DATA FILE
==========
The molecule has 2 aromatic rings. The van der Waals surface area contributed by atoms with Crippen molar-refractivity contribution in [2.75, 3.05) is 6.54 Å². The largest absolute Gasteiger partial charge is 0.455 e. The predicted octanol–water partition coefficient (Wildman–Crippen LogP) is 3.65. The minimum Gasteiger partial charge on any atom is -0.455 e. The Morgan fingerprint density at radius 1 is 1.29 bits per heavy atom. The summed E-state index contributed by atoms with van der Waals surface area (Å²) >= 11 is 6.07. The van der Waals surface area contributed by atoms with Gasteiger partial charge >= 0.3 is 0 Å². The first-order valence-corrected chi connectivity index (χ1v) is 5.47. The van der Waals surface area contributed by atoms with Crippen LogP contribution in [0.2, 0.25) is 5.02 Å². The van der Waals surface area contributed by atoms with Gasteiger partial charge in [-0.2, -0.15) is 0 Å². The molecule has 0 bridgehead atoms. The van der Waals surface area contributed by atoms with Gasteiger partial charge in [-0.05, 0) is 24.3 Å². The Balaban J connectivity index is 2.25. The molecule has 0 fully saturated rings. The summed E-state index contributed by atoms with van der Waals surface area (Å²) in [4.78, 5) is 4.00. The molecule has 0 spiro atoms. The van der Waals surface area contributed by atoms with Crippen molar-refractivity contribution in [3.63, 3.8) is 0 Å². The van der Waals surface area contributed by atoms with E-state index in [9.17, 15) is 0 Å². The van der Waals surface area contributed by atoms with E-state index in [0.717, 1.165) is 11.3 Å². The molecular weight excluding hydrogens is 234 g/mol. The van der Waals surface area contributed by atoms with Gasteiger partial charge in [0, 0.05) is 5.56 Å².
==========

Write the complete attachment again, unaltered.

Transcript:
The molecule has 2 aromatic rings. The van der Waals surface area contributed by atoms with Crippen molar-refractivity contribution in [2.75, 3.05) is 6.54 Å². The largest absolute Gasteiger partial charge is 0.455 e. The predicted octanol–water partition coefficient (Wildman–Crippen LogP) is 3.65. The minimum Gasteiger partial charge on any atom is -0.455 e. The Morgan fingerprint density at radius 1 is 1.29 bits per heavy atom. The summed E-state index contributed by atoms with van der Waals surface area (Å²) >= 11 is 6.07. The van der Waals surface area contributed by atoms with Gasteiger partial charge >= 0.3 is 0 Å². The first-order valence-corrected chi connectivity index (χ1v) is 5.47. The van der Waals surface area contributed by atoms with Crippen LogP contribution in [0.2, 0.25) is 5.02 Å². The van der Waals surface area contributed by atoms with Gasteiger partial charge in [-0.2, -0.15) is 0 Å². The molecule has 0 bridgehead atoms. The van der Waals surface area contributed by atoms with Gasteiger partial charge in [-0.05, 0) is 24.3 Å². The Balaban J connectivity index is 2.25. The molecule has 0 fully saturated rings. The summed E-state index contributed by atoms with van der Waals surface area (Å²) in [4.78, 5) is 4.00. The molecule has 0 spiro atoms. The van der Waals surface area contributed by atoms with Crippen molar-refractivity contribution in [3.63, 3.8) is 0 Å². The van der Waals surface area contributed by atoms with E-state index in [9.17, 15) is 0 Å². The van der Waals surface area contributed by atoms with E-state index in [0.717, 1.165) is 11.3 Å². The molecular weight excluding hydrogens is 234 g/mol. The van der Waals surface area contributed by atoms with Gasteiger partial charge in [0, 0.05) is 5.56 Å².